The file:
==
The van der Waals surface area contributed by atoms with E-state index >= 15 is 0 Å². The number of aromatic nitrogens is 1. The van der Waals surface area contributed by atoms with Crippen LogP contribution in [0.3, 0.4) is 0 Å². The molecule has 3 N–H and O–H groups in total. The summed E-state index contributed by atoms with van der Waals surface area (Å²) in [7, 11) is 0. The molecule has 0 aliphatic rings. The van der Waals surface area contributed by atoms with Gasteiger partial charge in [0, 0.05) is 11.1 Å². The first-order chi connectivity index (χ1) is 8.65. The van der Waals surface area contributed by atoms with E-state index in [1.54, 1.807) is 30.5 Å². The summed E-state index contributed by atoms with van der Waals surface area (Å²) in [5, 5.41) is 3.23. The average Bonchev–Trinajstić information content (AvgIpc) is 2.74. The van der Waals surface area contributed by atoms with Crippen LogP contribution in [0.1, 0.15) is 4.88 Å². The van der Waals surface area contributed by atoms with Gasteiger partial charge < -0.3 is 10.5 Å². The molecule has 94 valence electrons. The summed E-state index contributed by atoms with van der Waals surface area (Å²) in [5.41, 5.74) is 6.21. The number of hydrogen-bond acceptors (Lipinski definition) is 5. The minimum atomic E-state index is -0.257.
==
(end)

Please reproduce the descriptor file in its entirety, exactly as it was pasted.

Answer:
The van der Waals surface area contributed by atoms with E-state index >= 15 is 0 Å². The number of aromatic nitrogens is 1. The van der Waals surface area contributed by atoms with Crippen LogP contribution in [0.3, 0.4) is 0 Å². The molecule has 3 N–H and O–H groups in total. The summed E-state index contributed by atoms with van der Waals surface area (Å²) in [7, 11) is 0. The molecule has 0 aliphatic rings. The van der Waals surface area contributed by atoms with Gasteiger partial charge in [0, 0.05) is 11.1 Å². The first-order chi connectivity index (χ1) is 8.65. The van der Waals surface area contributed by atoms with E-state index in [1.54, 1.807) is 30.5 Å². The summed E-state index contributed by atoms with van der Waals surface area (Å²) in [5, 5.41) is 3.23. The average Bonchev–Trinajstić information content (AvgIpc) is 2.74. The van der Waals surface area contributed by atoms with Crippen LogP contribution in [0.1, 0.15) is 4.88 Å². The van der Waals surface area contributed by atoms with Gasteiger partial charge < -0.3 is 10.5 Å². The molecule has 94 valence electrons. The summed E-state index contributed by atoms with van der Waals surface area (Å²) in [5.41, 5.74) is 6.21. The number of hydrogen-bond acceptors (Lipinski definition) is 5. The minimum atomic E-state index is -0.257.